Philadelphia News & Search
PITTSBURGH – The search for the 12 people who will decide Bill Cosby’s fate resumed Tuesday, with three more jurors added to the panel — bringing to the total to eight — after a lengthy delay at the start of the day.
Cosby, 79, arrived at the Allegheny Courthouse just before 8 a.m. accompanied by his lawyers and security staff. But the proceedings did not begin until around 11 a.m. as lawyers huddled with Montgomery County Judge Steven T. O’Neill for two hours in chambers.
When they emerged, O’Neill offered little explanation, saying only that rulings regarding issues of “fundamental rights” had been made.
Afterward, the jury selection process resumed at a relatively brisk pace. The three selected Tuesday were two young men and a middle-aged woman, all white, as were the jurors picked Monday.
One of the men said he had heard about the case and talked about it with his grandmother, but knew no details.
“I didn’t even know it was in this state,” he said.
The woman said she had heard “just general things” about the case. “I probably heard about it in passing,” she said.
Another young man selected for the jury Tuesday said he had heard last week that the jury selection he was summoned for could be the Cosby case, But he described his prior knowledge of the case as simply hearsay, and told the judge he does not watch television news or read newspapers.
In addition to selecting three jurors Tuesday morning, three were dismissed. One woman had a vacation planned during what would be the trial period, a man said he had a tennis tournament to prepare for and compete in, and another woman had just received a promotion at work that she said she did not want to jeopardize.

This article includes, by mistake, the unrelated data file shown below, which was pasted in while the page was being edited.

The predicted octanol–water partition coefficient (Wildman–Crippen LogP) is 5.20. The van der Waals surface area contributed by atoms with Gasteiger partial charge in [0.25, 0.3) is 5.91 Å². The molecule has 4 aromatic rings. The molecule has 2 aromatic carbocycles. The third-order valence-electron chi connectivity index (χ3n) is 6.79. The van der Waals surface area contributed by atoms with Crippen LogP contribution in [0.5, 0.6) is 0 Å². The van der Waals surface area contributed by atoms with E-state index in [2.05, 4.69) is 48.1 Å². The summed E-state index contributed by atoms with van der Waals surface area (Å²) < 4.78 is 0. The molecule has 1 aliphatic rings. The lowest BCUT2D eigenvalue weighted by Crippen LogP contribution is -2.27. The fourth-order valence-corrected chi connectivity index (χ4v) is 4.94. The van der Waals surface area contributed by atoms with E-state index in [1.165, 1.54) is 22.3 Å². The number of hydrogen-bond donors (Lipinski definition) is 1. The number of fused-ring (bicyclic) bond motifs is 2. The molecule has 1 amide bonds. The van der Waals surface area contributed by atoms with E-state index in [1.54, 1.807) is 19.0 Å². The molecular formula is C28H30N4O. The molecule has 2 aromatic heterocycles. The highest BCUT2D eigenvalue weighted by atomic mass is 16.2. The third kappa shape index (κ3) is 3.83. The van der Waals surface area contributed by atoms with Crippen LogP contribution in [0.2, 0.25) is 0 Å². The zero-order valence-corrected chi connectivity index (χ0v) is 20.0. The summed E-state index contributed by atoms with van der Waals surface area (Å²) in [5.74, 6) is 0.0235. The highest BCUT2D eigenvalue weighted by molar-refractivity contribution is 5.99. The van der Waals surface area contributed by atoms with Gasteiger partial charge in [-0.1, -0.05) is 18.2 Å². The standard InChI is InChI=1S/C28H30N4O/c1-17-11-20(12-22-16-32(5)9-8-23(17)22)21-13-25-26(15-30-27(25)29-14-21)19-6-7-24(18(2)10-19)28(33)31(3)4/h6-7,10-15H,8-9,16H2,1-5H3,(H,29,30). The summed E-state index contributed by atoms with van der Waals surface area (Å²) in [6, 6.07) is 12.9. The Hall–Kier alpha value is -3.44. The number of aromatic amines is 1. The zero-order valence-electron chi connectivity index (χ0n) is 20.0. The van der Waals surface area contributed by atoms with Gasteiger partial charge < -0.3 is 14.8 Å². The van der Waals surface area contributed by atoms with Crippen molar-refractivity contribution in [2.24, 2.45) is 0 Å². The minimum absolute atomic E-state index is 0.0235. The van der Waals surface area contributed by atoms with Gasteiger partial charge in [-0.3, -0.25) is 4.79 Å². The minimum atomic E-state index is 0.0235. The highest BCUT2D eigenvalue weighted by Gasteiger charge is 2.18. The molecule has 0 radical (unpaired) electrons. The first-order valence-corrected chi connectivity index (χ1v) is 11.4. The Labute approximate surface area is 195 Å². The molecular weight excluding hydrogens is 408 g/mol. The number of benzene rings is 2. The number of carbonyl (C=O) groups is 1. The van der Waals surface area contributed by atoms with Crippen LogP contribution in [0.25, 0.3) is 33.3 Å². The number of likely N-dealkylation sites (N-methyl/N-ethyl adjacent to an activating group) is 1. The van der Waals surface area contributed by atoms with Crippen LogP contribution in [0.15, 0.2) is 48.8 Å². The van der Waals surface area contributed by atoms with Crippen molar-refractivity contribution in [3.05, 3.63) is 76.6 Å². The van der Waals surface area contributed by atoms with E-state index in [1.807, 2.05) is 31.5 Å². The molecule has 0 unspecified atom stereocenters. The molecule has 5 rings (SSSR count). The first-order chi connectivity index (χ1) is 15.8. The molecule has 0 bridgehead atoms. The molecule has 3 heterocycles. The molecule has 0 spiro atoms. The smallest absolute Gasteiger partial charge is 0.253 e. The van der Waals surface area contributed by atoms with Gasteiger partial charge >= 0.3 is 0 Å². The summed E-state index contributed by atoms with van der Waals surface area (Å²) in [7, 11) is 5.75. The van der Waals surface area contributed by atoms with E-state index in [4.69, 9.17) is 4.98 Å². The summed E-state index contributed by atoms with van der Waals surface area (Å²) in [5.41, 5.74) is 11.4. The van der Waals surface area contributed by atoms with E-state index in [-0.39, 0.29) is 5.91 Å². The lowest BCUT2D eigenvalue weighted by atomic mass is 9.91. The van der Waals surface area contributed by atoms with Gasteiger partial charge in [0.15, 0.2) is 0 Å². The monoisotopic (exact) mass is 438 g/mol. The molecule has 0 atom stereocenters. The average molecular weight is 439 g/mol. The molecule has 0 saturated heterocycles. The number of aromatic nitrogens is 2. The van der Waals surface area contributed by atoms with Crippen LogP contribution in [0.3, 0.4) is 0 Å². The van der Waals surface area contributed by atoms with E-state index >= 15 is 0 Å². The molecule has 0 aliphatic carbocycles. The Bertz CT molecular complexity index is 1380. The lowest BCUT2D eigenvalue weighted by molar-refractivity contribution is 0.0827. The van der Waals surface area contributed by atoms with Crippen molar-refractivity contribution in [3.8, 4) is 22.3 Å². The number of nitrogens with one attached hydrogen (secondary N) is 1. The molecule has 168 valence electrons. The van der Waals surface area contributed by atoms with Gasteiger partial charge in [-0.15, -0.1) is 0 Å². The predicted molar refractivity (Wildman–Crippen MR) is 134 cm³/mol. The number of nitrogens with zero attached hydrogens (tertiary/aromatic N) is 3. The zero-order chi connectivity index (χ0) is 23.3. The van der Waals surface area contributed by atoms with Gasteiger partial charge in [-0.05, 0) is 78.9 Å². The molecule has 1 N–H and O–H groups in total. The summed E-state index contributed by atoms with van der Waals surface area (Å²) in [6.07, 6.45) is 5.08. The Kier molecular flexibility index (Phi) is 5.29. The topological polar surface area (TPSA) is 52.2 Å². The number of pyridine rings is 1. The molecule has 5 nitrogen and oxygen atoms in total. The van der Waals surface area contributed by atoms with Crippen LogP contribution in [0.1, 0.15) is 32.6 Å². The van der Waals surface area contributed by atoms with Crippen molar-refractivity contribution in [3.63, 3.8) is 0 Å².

The questioning of jurors took place in front of reporters, as O’Neill, lawyers and Cosby sat around a table with one potential juror at a time. Cosby’s defense team is using a jury consultant as they consider which potential jurors to accept.
Individual questioning of some of the 100 people first summoned to court Monday will continue Tuesday afternoon. Additional jurors will be summoned to court Wednesday, O’Neill said.
On Monday, nearly a third of the potential jurors summoned said they had already formed an opinion of Cosby’s guilt or innocence in the sexual assault allegations lodged against him. And 86 of the 100 said they had heard about the case.
The three men and two women selected that day said they knew something about the alleged scandals that have bedeviled Cosby since late 2014 but vowed to put aside what they had heard.
One of the woman acknowledged having heard about the Cosby investigation, but said she did not have a fixed opinion about it.
“I have a life,” she told O’Neill.
The selection process for Cosby’s sexual assault trial, which is scheduled to begin June 5 in Norristown, is one of the most expansive ever undertaken in Allegheny County.
Once complete, the panel will be transported and sequestered in Montgomery County for the trial. The jury is coming from western Pennsylvania because Cosby’s lawyers successfully argued that pretrial publicity made it more difficult finding a fair and impartial jury in Montgomery County. They also sought a jury pool from a more diverse, urban community.
The trial is the only criminal case against Cosby, who has been accused of sexual misconduct in decades past by dozens of women. Montgomery County District Attorney Kevin R. Steele will seek to prove Cosby drugged and sexually assaulted Andrea Constand, then the operations director for Temple University’s women’s basketball program, at his Cheltenham Township home in 2004.
Philadelphia News & Search